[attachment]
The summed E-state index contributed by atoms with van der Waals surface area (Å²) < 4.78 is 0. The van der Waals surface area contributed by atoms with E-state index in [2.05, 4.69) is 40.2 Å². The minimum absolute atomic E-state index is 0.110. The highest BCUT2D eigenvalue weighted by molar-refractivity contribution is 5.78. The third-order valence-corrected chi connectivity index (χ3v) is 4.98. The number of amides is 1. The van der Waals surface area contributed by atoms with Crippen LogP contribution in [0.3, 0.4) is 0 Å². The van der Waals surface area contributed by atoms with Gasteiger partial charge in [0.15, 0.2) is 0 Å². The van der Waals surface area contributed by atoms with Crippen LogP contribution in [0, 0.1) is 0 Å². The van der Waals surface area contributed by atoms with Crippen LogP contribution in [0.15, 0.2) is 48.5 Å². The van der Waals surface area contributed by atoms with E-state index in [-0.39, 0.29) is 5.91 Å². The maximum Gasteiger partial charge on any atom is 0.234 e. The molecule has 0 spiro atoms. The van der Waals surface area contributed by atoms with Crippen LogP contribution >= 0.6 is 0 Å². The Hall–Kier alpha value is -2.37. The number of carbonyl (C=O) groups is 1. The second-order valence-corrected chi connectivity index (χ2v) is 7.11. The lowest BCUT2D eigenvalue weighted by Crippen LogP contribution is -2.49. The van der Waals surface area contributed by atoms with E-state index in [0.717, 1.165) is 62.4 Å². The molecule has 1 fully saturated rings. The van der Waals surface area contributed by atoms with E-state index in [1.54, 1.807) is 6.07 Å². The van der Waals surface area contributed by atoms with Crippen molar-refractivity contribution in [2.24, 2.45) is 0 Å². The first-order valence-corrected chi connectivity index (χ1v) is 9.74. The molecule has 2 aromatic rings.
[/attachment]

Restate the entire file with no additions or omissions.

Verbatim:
The summed E-state index contributed by atoms with van der Waals surface area (Å²) < 4.78 is 0. The van der Waals surface area contributed by atoms with E-state index in [2.05, 4.69) is 40.2 Å². The minimum absolute atomic E-state index is 0.110. The highest BCUT2D eigenvalue weighted by molar-refractivity contribution is 5.78. The third-order valence-corrected chi connectivity index (χ3v) is 4.98. The number of amides is 1. The van der Waals surface area contributed by atoms with Crippen LogP contribution in [0.3, 0.4) is 0 Å². The van der Waals surface area contributed by atoms with Gasteiger partial charge in [0.15, 0.2) is 0 Å². The van der Waals surface area contributed by atoms with Crippen LogP contribution in [0, 0.1) is 0 Å². The van der Waals surface area contributed by atoms with Crippen LogP contribution in [0.15, 0.2) is 48.5 Å². The van der Waals surface area contributed by atoms with E-state index in [-0.39, 0.29) is 5.91 Å². The maximum Gasteiger partial charge on any atom is 0.234 e. The molecule has 0 spiro atoms. The van der Waals surface area contributed by atoms with Crippen LogP contribution >= 0.6 is 0 Å². The Hall–Kier alpha value is -2.37. The number of carbonyl (C=O) groups is 1. The second-order valence-corrected chi connectivity index (χ2v) is 7.11. The lowest BCUT2D eigenvalue weighted by Crippen LogP contribution is -2.49. The van der Waals surface area contributed by atoms with E-state index in [0.717, 1.165) is 62.4 Å². The molecule has 1 fully saturated rings. The van der Waals surface area contributed by atoms with E-state index in [1.54, 1.807) is 6.07 Å². The van der Waals surface area contributed by atoms with Crippen molar-refractivity contribution in [2.24, 2.45) is 0 Å². The first-order valence-corrected chi connectivity index (χ1v) is 9.74. The molecule has 2 aromatic rings.